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Jailhouse Death Was Unintentional, Inquest Rules


LAS VEGAS — Nine correctional officers are returning to work after a coroner's inquest concluded that the jailhouse asphyxiation of a French national last month was an accident.

The FBI, however, is independently investigating the videotaped death of Philippe Le Menn and will forward its findings to the U.S. Department of Justice, which previously had opened an investigation into conditions at the Clark County detention center.

Le Menn, 33, died Jan. 4 while in custody at the Clark County jail in downtown Las Vegas. He had been arrested earlier that day outside a school where he created such a disturbance--including ambiguous threats shouted in English and French--that school officials locked the grounds and called police.

Several hours after his arrest, Le Menn--a local restaurant manager--grew increasingly agitated, and guards started to move him to a medical observation cell.

A violent struggle ensued for the next five minutes involving, at times, nine officers. Le Menn fell limp and was declared dead after attempts to resuscitate him.

The death attracted criticism from local civil rights activists, who said the case illustrated jailhouse brutality. French government officials complained that they were not notified of Le Menn's arrest.

Clark County Coroner Ron Flud concluded that Le Menn, who had no signs of drugs or alcohol in his blood, suffocated at the hands of others. He asked the district attorney's office to present the case to a seven-member jury to decide if the guards and their supervisors should be held criminally responsible, or whether his death was justified or excusable.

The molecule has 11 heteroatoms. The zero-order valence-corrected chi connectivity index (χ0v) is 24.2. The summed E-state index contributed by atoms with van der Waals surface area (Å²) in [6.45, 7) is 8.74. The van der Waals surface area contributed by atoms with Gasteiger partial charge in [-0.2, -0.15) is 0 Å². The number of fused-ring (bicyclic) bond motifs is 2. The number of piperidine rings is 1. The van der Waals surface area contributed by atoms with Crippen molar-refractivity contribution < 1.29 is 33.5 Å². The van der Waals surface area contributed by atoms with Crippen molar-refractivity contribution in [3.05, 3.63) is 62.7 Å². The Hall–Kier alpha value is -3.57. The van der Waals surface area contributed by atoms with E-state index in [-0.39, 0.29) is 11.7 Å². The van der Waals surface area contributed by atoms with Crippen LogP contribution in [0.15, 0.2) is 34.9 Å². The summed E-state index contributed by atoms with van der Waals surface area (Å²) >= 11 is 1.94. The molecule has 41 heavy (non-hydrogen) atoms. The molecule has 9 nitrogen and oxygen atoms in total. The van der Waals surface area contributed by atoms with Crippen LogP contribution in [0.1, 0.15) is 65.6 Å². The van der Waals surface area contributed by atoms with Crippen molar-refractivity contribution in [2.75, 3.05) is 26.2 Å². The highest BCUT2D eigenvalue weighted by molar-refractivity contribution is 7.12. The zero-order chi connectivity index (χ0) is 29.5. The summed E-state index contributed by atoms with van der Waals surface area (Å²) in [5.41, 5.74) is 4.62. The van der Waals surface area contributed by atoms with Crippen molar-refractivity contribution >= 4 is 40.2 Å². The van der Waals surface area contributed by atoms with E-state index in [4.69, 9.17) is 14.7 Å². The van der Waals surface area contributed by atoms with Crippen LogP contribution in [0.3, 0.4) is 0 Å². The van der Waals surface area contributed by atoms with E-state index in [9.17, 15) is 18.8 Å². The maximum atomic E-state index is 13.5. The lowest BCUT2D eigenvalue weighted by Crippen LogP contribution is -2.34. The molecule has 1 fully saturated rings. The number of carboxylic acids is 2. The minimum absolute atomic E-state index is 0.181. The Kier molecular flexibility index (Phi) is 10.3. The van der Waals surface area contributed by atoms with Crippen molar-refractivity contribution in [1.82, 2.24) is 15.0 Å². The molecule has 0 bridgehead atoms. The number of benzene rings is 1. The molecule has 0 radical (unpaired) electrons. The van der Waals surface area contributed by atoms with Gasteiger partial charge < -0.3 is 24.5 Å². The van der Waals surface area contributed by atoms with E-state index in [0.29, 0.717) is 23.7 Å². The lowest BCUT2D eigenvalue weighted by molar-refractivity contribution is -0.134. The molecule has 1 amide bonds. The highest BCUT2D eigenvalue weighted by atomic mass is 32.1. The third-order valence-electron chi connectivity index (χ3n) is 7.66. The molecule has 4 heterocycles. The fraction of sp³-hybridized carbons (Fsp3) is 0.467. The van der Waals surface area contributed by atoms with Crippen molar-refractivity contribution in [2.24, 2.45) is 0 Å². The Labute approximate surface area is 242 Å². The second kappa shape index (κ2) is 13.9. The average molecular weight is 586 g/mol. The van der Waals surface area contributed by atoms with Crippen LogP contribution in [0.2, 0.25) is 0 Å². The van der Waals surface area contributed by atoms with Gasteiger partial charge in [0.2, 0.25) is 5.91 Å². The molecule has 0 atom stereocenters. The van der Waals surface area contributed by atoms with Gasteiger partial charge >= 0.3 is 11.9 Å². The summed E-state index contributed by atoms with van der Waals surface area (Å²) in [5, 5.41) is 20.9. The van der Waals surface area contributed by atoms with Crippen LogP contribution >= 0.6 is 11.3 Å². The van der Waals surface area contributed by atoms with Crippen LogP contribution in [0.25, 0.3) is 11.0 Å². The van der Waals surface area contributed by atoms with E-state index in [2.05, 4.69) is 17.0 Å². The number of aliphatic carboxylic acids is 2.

In the inquest that began Friday and concluded Saturday, a medical examiner testified that Le Menn died from asphyxiation due to restraint, probably from sustained pressure to his neck or upper body.

Nevada law says an "excusable death" occurs when "a person doing a lawful act without any intention of killing, yet unfortunately kills another."

Metropolitan Police spokesman Lt. Marc Joseph said his department will continue to cooperate with the FBI and any other investigations of the death.

Daron Borst, an FBI special agent in Las Vegas, said investigators "are putting the pieces together. We'll package it and send it to the Justice Department, which will make a determination if there's been a violation of federal civil rights statutes. We're in the middle of that."

Allen Lichtenstein, counsel for the American Civil Liberties Union of Nevada, criticized the coroner's inquest "as a process that is not designed to find the truth" because the proceeding does not allow for cross-examination by other affected parties.

Coroner's inquests following the same general procedures are held elsewhere, including Los Angeles County.

Lichtenstein said attorneys will file a wrongful death civil lawsuit against the county in a few days.

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